Advanced Propulsion Centre opens at the University of Warwick, with two research projects awarded Â£32 million
A Â£1 billion clean and low emission vehicle research centre was unveiled by Business Secretary Vince Cable at the University of Warwick yesterday (November 6).
And, during his visit to officially open the Advanced Propulsion Centre (APC) headquarters, Mr Cable also announced a further Â£32 million funding for two projects to research manufacturing technology for electric motors and develop cleaner internal combustion engines.
According to APC, the two projects led by car manufacturer Jaguar Land Rover are part of the projects announced this year that will safeguard 2,500 jobs in the industry.
In addition, the APC in partnership with the Department for Business, Innovation and Skills announced another Â£100 million funding round for businesses to develop low carbon, low emission automotive propulsion technologies, which will open for applications on November 10 2014 until January 7 2015.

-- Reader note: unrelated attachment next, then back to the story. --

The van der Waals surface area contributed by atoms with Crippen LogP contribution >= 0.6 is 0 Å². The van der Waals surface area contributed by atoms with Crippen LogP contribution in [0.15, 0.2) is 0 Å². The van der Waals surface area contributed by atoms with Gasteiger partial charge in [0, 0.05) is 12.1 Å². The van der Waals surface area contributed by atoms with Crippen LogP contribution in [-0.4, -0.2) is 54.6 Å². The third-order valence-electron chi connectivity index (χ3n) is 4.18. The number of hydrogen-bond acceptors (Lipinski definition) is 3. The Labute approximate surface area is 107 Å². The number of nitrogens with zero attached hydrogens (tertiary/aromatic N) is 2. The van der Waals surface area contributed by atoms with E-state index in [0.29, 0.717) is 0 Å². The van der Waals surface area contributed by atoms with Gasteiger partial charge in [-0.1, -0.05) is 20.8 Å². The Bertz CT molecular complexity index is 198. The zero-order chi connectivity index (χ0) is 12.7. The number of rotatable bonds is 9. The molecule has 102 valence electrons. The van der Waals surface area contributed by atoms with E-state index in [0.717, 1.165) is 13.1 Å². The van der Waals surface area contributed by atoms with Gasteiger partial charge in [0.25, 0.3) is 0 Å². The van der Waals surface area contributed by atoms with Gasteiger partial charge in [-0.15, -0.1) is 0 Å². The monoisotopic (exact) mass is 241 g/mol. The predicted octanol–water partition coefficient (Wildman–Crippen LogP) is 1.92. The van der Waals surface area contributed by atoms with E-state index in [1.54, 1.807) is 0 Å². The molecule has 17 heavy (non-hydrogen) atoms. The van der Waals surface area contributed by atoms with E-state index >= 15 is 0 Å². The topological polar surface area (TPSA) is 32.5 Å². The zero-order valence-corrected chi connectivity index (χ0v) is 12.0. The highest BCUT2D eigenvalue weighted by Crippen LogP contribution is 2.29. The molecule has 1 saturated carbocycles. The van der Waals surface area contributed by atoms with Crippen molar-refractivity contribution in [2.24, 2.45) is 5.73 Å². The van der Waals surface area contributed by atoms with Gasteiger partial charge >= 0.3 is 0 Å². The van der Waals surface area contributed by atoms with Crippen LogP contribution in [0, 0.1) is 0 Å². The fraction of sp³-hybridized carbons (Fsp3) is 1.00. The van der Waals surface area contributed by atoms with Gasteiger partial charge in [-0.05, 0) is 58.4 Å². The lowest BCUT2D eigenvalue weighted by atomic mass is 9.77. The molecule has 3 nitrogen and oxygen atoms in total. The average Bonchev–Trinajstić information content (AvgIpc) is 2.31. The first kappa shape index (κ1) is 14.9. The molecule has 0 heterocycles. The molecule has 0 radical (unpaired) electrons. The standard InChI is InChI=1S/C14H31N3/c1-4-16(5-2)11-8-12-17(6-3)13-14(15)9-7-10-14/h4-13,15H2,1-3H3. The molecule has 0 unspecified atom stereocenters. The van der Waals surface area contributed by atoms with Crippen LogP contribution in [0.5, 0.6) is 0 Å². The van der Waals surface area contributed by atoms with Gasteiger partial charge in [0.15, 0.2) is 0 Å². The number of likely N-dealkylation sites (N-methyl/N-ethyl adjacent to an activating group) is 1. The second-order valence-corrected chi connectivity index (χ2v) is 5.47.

Vince Cable said: â€œGreen technology will drive the cars of the future and UK designers and manufacturers must continue to be leading innovators in this field.Â Thatâ€™s why weâ€™ve collaborated with industry to provide Â£1billion joint investment in the Advanced Propulsion Centre â€“Â one of the driving forces behind our automotive industrial strategy.
â€œThe APC will be the hub for projects as diverse as using motorsport braking systems in buses, and streamlining the production of electric motors. Itâ€™s these kind of initiatives that will enable our automotive sector to raise the bar in innovation, give businesses the confidence to invest and create high skilled jobs.â€
A private limited company, the Advanced Propulsion Centre was formed in 2013 from a commitment between the government and automotive industry through the Automotive Council to â€˜position the UK as a global centre of excellence for low carbon powertrain development and productionâ€™.
More information and a video of the Centre can be found on the APC website.